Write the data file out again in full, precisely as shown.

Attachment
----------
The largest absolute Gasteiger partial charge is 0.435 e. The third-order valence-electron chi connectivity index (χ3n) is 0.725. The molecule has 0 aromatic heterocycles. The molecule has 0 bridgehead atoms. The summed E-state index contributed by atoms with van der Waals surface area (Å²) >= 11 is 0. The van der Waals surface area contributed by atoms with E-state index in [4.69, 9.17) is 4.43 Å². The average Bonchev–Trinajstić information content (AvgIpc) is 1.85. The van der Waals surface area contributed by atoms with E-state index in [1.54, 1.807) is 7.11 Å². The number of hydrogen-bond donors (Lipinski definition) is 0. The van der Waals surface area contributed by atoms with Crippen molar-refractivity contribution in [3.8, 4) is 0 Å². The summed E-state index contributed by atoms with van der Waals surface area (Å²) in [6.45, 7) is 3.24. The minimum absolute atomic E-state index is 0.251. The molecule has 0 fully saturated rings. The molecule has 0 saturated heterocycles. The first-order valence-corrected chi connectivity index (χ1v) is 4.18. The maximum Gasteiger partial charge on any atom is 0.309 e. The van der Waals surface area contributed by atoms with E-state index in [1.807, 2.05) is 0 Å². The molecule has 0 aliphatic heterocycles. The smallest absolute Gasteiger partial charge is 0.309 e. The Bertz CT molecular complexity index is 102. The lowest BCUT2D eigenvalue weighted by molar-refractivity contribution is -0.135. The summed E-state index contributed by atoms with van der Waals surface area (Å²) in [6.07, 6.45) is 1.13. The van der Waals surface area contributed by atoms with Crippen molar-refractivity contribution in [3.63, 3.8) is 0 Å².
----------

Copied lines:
The largest absolute Gasteiger partial charge is 0.435 e. The third-order valence-electron chi connectivity index (χ3n) is 0.725. The molecule has 0 aromatic heterocycles. The molecule has 0 bridgehead atoms. The summed E-state index contributed by atoms with van der Waals surface area (Å²) >= 11 is 0. The van der Waals surface area contributed by atoms with E-state index in [4.69, 9.17) is 4.43 Å². The average Bonchev–Trinajstić information content (AvgIpc) is 1.85. The van der Waals surface area contributed by atoms with E-state index in [1.54, 1.807) is 7.11 Å². The number of hydrogen-bond donors (Lipinski definition) is 0. The van der Waals surface area contributed by atoms with Crippen molar-refractivity contribution in [3.8, 4) is 0 Å². The summed E-state index contributed by atoms with van der Waals surface area (Å²) in [6.45, 7) is 3.24. The minimum absolute atomic E-state index is 0.251. The molecule has 0 fully saturated rings. The molecule has 0 saturated heterocycles. The first-order valence-corrected chi connectivity index (χ1v) is 4.18. The maximum Gasteiger partial charge on any atom is 0.309 e. The van der Waals surface area contributed by atoms with E-state index in [1.807, 2.05) is 0 Å². The molecule has 0 aliphatic heterocycles. The smallest absolute Gasteiger partial charge is 0.309 e. The Bertz CT molecular complexity index is 102. The lowest BCUT2D eigenvalue weighted by molar-refractivity contribution is -0.135. The summed E-state index contributed by atoms with van der Waals surface area (Å²) in [6.07, 6.45) is 1.13. The van der Waals surface area contributed by atoms with Crippen molar-refractivity contribution in [3.63, 3.8) is 0 Å².